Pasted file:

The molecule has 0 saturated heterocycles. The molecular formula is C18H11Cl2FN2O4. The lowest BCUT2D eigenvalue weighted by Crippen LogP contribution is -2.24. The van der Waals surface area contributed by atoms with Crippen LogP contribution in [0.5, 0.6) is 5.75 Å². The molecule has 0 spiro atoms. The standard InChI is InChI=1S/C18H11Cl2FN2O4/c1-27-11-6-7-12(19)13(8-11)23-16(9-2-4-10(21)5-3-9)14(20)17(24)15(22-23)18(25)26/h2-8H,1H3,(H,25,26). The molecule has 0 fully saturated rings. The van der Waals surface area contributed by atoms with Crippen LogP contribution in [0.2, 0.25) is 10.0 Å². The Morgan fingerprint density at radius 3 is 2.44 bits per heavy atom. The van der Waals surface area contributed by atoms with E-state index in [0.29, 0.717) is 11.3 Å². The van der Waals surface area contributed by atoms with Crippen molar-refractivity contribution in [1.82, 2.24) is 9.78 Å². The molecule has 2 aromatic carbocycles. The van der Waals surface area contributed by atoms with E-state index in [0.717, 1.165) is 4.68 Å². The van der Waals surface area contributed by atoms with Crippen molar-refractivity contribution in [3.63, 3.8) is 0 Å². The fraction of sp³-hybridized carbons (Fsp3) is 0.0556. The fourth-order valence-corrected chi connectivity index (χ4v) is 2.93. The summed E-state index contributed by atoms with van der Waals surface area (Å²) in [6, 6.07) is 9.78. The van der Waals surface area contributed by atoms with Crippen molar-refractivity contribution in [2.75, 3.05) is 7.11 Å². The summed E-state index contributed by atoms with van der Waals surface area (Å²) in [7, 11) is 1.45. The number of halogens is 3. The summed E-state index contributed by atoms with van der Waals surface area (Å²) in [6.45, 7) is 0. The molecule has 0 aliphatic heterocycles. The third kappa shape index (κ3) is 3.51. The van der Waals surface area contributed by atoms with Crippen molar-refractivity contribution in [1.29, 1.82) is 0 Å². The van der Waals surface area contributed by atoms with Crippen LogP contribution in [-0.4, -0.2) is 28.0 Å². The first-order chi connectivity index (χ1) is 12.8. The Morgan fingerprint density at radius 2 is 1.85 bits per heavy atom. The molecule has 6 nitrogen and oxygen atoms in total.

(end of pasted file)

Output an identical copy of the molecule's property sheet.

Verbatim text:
The molecule has 0 saturated heterocycles. The molecular formula is C18H11Cl2FN2O4. The lowest BCUT2D eigenvalue weighted by Crippen LogP contribution is -2.24. The van der Waals surface area contributed by atoms with Crippen LogP contribution in [0.5, 0.6) is 5.75 Å². The molecule has 0 spiro atoms. The standard InChI is InChI=1S/C18H11Cl2FN2O4/c1-27-11-6-7-12(19)13(8-11)23-16(9-2-4-10(21)5-3-9)14(20)17(24)15(22-23)18(25)26/h2-8H,1H3,(H,25,26). The molecule has 0 fully saturated rings. The van der Waals surface area contributed by atoms with Crippen LogP contribution in [0.2, 0.25) is 10.0 Å². The Morgan fingerprint density at radius 3 is 2.44 bits per heavy atom. The van der Waals surface area contributed by atoms with E-state index in [0.29, 0.717) is 11.3 Å². The van der Waals surface area contributed by atoms with Crippen molar-refractivity contribution in [1.82, 2.24) is 9.78 Å². The molecule has 2 aromatic carbocycles. The van der Waals surface area contributed by atoms with E-state index in [0.717, 1.165) is 4.68 Å². The van der Waals surface area contributed by atoms with Crippen molar-refractivity contribution in [3.63, 3.8) is 0 Å². The fraction of sp³-hybridized carbons (Fsp3) is 0.0556. The fourth-order valence-corrected chi connectivity index (χ4v) is 2.93. The summed E-state index contributed by atoms with van der Waals surface area (Å²) in [6, 6.07) is 9.78. The van der Waals surface area contributed by atoms with Crippen molar-refractivity contribution in [2.75, 3.05) is 7.11 Å². The summed E-state index contributed by atoms with van der Waals surface area (Å²) in [7, 11) is 1.45. The number of halogens is 3. The summed E-state index contributed by atoms with van der Waals surface area (Å²) in [6.45, 7) is 0. The molecule has 0 aliphatic heterocycles. The third kappa shape index (κ3) is 3.51. The van der Waals surface area contributed by atoms with Crippen molar-refractivity contribution in [1.29, 1.82) is 0 Å². The van der Waals surface area contributed by atoms with Crippen LogP contribution in [-0.4, -0.2) is 28.0 Å². The first-order chi connectivity index (χ1) is 12.8. The Morgan fingerprint density at radius 2 is 1.85 bits per heavy atom. The molecule has 6 nitrogen and oxygen atoms in total.